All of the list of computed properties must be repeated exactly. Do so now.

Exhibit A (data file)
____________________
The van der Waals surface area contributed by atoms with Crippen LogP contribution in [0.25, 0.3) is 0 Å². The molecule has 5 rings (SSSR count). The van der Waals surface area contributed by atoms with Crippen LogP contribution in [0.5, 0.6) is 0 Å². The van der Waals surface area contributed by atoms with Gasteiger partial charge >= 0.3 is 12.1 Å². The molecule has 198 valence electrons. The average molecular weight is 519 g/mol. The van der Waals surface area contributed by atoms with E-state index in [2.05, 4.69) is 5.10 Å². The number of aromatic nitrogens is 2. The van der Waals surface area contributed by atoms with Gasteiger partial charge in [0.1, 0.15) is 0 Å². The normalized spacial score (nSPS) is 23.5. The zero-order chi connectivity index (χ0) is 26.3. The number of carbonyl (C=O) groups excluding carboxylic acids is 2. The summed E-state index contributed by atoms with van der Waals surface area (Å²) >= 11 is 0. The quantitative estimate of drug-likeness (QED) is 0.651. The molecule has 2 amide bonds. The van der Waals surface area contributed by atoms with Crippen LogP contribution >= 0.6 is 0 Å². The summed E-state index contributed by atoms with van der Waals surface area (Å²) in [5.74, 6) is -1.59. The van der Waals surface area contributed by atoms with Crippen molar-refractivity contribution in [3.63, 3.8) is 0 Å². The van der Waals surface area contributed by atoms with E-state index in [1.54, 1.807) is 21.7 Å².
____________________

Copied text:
The van der Waals surface area contributed by atoms with Crippen LogP contribution in [0.25, 0.3) is 0 Å². The molecule has 5 rings (SSSR count). The van der Waals surface area contributed by atoms with Crippen LogP contribution in [0.5, 0.6) is 0 Å². The van der Waals surface area contributed by atoms with Gasteiger partial charge >= 0.3 is 12.1 Å². The molecule has 198 valence electrons. The average molecular weight is 519 g/mol. The van der Waals surface area contributed by atoms with E-state index in [2.05, 4.69) is 5.10 Å². The number of aromatic nitrogens is 2. The van der Waals surface area contributed by atoms with Gasteiger partial charge in [0.1, 0.15) is 0 Å². The normalized spacial score (nSPS) is 23.5. The zero-order chi connectivity index (χ0) is 26.3. The number of carbonyl (C=O) groups excluding carboxylic acids is 2. The summed E-state index contributed by atoms with van der Waals surface area (Å²) >= 11 is 0. The quantitative estimate of drug-likeness (QED) is 0.651. The molecule has 2 amide bonds. The van der Waals surface area contributed by atoms with Crippen LogP contribution >= 0.6 is 0 Å². The summed E-state index contributed by atoms with van der Waals surface area (Å²) in [5.74, 6) is -1.59. The van der Waals surface area contributed by atoms with Crippen molar-refractivity contribution in [3.63, 3.8) is 0 Å². The van der Waals surface area contributed by atoms with E-state index in [1.54, 1.807) is 21.7 Å².